Brick-and-mortar stores still enjoy the lion’s share of the retail market at more than 90% in the first quarter of 2018, according to the Census Bureau, despite the continued strength of online sales. The trope of the “Death of the American Shopping Mall” continues to stir fear, but savvy investors and owners are reinventing their properties to stay relevant and competitive.
The strong labor market of 2018 continues to bolster retail. Online continues to grow, but, despite much-publicized store closings, brick-and-mortar retail isn’t going away. These closings actually may benefit the retail sector as the model transforms from emphasizing large anchor stores to smaller, niche outlets.
The commercial real estate (CRE) market will have to think differently and find opportunities for both the digital and analog worlds to take advantage of each other’s strengths. This means creating great experiences for consumers. Some retail owners have begun the transformation, as suburban shopping malls are scrapping their food courts in favor of high-end restaurants. These CRE leaders are helping to change the mall experience from one of utility, in which consumers purchase goods, to one of experience, wherein their properties become destinations for social outings.
An abundance of existing retail space will be revamped over the next several years. For example, the renovation and rebranding of Atlanta’s Peachtree Center as “The Hub” – expected to be completed by spring of 2019 – is planned to feature modernized shopping, dining, and entertainment experiences that cater to a burgeoning downtown population, 6,000 office tenants, and guests at 4,000 hotel rooms connected to the complex.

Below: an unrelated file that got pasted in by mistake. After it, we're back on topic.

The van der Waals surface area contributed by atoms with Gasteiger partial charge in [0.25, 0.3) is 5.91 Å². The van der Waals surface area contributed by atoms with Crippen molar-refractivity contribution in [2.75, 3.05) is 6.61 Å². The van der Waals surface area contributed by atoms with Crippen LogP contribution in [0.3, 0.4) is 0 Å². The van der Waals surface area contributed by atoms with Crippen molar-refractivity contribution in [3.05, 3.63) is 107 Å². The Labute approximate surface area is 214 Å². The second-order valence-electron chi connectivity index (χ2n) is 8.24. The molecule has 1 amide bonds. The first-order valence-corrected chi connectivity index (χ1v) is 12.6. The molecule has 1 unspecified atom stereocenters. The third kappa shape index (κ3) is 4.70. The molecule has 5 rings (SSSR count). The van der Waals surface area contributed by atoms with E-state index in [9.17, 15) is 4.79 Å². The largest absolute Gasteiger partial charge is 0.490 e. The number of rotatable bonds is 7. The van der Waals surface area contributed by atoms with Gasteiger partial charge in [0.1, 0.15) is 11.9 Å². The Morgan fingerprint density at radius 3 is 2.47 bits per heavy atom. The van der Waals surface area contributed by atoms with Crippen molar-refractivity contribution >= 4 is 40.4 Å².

A focus on the consumer
CRE owners and investors will have to focus not only on their tenants but, even more important, on the retail consumer. What is the consumer looking for? The retail sector will need reliable data and analytics to adapt to consumer needs.
Fortunately, clues and data are already out there in the form of foot traffic and parking lot traffic data, average sales/transaction, and other metrics. Overlay such data with macro demographics information -- like employment by segment, wages by geography, same-store sales, crime analytics, supply/demand by square foot, and infrastructure indices – and align them with consumer interests, and a picture for success emerges.
Create a unique experience
Consumers in different regions look for different experiences, and the retail environment will need to adapt. High-end or specialized cuisine; rock climbing and other physically challenging recreation areas; high-end stores for groceries or physical goods are all examples of what should be included in a retail environment, depending on the local demographics.
Amazon succeeds because of the experience and quality service it offers at reasonable prices. For instance, a large category of niche books that cannot be stocked by physical bookstores is a substantial portion of Amazon’s book sales. While such books represent just 2 percent of all the titles it sells, they account for 37 percent of the site’s total book sales, helping to boost category sales by 60 percent.
CRE owners and investors will need to identify niche product sellers to attract visitors to their retail locations. By examining the data and analytics, they can create consumer personae and then craft experiences around them.
The bottom line
Of course, the basic rules of supply and demand must be factored in. Data and analytics can provide insight into what the consumer demand will be in varying regions. With many tenants being private companies, it’s important to get data on them that will provide clues as to their ability to pay rent – otherwise, rental income may be at risk. Retail space must be adaptable to change and serve multiple purposes to succeed, and CRE investors and owners need to use data and analytics diligently to transform and continue to grow profitability.